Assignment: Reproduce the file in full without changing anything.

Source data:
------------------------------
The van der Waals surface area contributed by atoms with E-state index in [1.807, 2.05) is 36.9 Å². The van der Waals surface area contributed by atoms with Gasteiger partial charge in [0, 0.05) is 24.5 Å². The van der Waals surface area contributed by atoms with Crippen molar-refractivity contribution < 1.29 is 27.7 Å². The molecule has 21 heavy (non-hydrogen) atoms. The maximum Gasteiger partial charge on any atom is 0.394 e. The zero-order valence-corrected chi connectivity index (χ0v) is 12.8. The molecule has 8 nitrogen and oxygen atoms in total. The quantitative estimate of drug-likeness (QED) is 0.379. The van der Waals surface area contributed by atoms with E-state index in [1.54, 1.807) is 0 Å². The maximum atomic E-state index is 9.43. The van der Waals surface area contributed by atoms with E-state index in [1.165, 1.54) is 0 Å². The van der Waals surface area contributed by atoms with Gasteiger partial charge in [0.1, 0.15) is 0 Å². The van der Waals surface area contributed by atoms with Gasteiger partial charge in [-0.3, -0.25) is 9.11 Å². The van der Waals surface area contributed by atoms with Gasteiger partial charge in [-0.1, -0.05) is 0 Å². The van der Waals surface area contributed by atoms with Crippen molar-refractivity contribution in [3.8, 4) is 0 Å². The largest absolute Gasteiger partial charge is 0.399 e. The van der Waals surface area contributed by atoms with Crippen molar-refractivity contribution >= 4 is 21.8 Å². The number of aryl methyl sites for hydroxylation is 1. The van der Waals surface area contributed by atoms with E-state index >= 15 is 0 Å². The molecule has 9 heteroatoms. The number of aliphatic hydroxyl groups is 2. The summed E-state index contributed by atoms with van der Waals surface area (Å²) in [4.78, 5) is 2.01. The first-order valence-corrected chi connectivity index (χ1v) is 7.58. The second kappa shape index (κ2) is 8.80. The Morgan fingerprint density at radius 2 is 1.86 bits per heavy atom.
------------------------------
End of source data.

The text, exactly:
The van der Waals surface area contributed by atoms with E-state index in [1.807, 2.05) is 36.9 Å². The van der Waals surface area contributed by atoms with Gasteiger partial charge in [0, 0.05) is 24.5 Å². The van der Waals surface area contributed by atoms with Crippen molar-refractivity contribution < 1.29 is 27.7 Å². The molecule has 21 heavy (non-hydrogen) atoms. The maximum Gasteiger partial charge on any atom is 0.394 e. The zero-order valence-corrected chi connectivity index (χ0v) is 12.8. The molecule has 8 nitrogen and oxygen atoms in total. The quantitative estimate of drug-likeness (QED) is 0.379. The van der Waals surface area contributed by atoms with E-state index in [1.54, 1.807) is 0 Å². The maximum atomic E-state index is 9.43. The van der Waals surface area contributed by atoms with E-state index in [1.165, 1.54) is 0 Å². The van der Waals surface area contributed by atoms with Gasteiger partial charge in [0.1, 0.15) is 0 Å². The van der Waals surface area contributed by atoms with Gasteiger partial charge in [-0.3, -0.25) is 9.11 Å². The van der Waals surface area contributed by atoms with Gasteiger partial charge in [-0.1, -0.05) is 0 Å². The van der Waals surface area contributed by atoms with Crippen molar-refractivity contribution in [3.8, 4) is 0 Å². The largest absolute Gasteiger partial charge is 0.399 e. The van der Waals surface area contributed by atoms with Crippen molar-refractivity contribution >= 4 is 21.8 Å². The number of aryl methyl sites for hydroxylation is 1. The van der Waals surface area contributed by atoms with E-state index >= 15 is 0 Å². The molecule has 9 heteroatoms. The number of aliphatic hydroxyl groups is 2. The summed E-state index contributed by atoms with van der Waals surface area (Å²) in [4.78, 5) is 2.01. The first-order valence-corrected chi connectivity index (χ1v) is 7.58. The second kappa shape index (κ2) is 8.80. The Morgan fingerprint density at radius 2 is 1.86 bits per heavy atom.